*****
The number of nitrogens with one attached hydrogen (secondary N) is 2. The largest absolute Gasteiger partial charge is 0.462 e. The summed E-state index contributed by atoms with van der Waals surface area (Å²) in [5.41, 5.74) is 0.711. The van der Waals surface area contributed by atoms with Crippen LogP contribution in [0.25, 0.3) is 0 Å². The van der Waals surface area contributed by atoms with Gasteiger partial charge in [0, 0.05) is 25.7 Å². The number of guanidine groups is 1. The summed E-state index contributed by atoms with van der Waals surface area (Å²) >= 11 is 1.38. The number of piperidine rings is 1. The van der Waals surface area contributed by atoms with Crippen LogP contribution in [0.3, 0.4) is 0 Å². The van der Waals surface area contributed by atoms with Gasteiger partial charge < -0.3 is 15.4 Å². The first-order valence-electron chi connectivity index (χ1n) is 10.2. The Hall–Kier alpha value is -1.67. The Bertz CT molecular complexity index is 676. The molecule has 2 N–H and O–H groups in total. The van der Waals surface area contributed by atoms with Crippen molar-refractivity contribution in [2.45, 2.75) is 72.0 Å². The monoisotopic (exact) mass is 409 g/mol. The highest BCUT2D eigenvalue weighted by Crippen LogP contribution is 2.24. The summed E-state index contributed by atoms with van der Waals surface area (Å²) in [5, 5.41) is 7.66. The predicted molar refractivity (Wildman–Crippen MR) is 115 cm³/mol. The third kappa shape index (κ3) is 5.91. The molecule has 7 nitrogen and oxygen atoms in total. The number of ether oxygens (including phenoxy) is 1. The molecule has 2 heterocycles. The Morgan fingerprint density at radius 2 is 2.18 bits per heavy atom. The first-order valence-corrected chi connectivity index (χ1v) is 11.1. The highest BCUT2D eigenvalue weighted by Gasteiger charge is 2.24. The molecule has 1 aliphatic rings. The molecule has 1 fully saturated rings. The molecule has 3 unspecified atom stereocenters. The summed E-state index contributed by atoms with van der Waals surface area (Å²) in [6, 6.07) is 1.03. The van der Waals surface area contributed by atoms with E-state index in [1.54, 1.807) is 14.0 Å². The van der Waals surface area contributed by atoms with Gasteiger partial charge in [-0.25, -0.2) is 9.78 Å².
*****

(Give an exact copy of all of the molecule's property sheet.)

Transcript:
The number of nitrogens with one attached hydrogen (secondary N) is 2. The largest absolute Gasteiger partial charge is 0.462 e. The summed E-state index contributed by atoms with van der Waals surface area (Å²) in [5.41, 5.74) is 0.711. The van der Waals surface area contributed by atoms with Crippen LogP contribution in [0.25, 0.3) is 0 Å². The van der Waals surface area contributed by atoms with Gasteiger partial charge in [0, 0.05) is 25.7 Å². The number of guanidine groups is 1. The summed E-state index contributed by atoms with van der Waals surface area (Å²) >= 11 is 1.38. The number of piperidine rings is 1. The van der Waals surface area contributed by atoms with Crippen LogP contribution in [0.3, 0.4) is 0 Å². The van der Waals surface area contributed by atoms with Gasteiger partial charge < -0.3 is 15.4 Å². The first-order valence-electron chi connectivity index (χ1n) is 10.2. The Hall–Kier alpha value is -1.67. The Bertz CT molecular complexity index is 676. The molecule has 2 N–H and O–H groups in total. The van der Waals surface area contributed by atoms with Crippen molar-refractivity contribution in [2.45, 2.75) is 72.0 Å². The monoisotopic (exact) mass is 409 g/mol. The highest BCUT2D eigenvalue weighted by Crippen LogP contribution is 2.24. The summed E-state index contributed by atoms with van der Waals surface area (Å²) in [5, 5.41) is 7.66. The predicted molar refractivity (Wildman–Crippen MR) is 115 cm³/mol. The third kappa shape index (κ3) is 5.91. The molecule has 7 nitrogen and oxygen atoms in total. The number of ether oxygens (including phenoxy) is 1. The molecule has 2 heterocycles. The Morgan fingerprint density at radius 2 is 2.18 bits per heavy atom. The first-order valence-corrected chi connectivity index (χ1v) is 11.1. The highest BCUT2D eigenvalue weighted by Gasteiger charge is 2.24. The molecule has 1 aliphatic rings. The molecule has 1 fully saturated rings. The molecule has 3 unspecified atom stereocenters. The summed E-state index contributed by atoms with van der Waals surface area (Å²) in [6, 6.07) is 1.03. The van der Waals surface area contributed by atoms with E-state index in [1.54, 1.807) is 14.0 Å². The van der Waals surface area contributed by atoms with Gasteiger partial charge in [-0.25, -0.2) is 9.78 Å².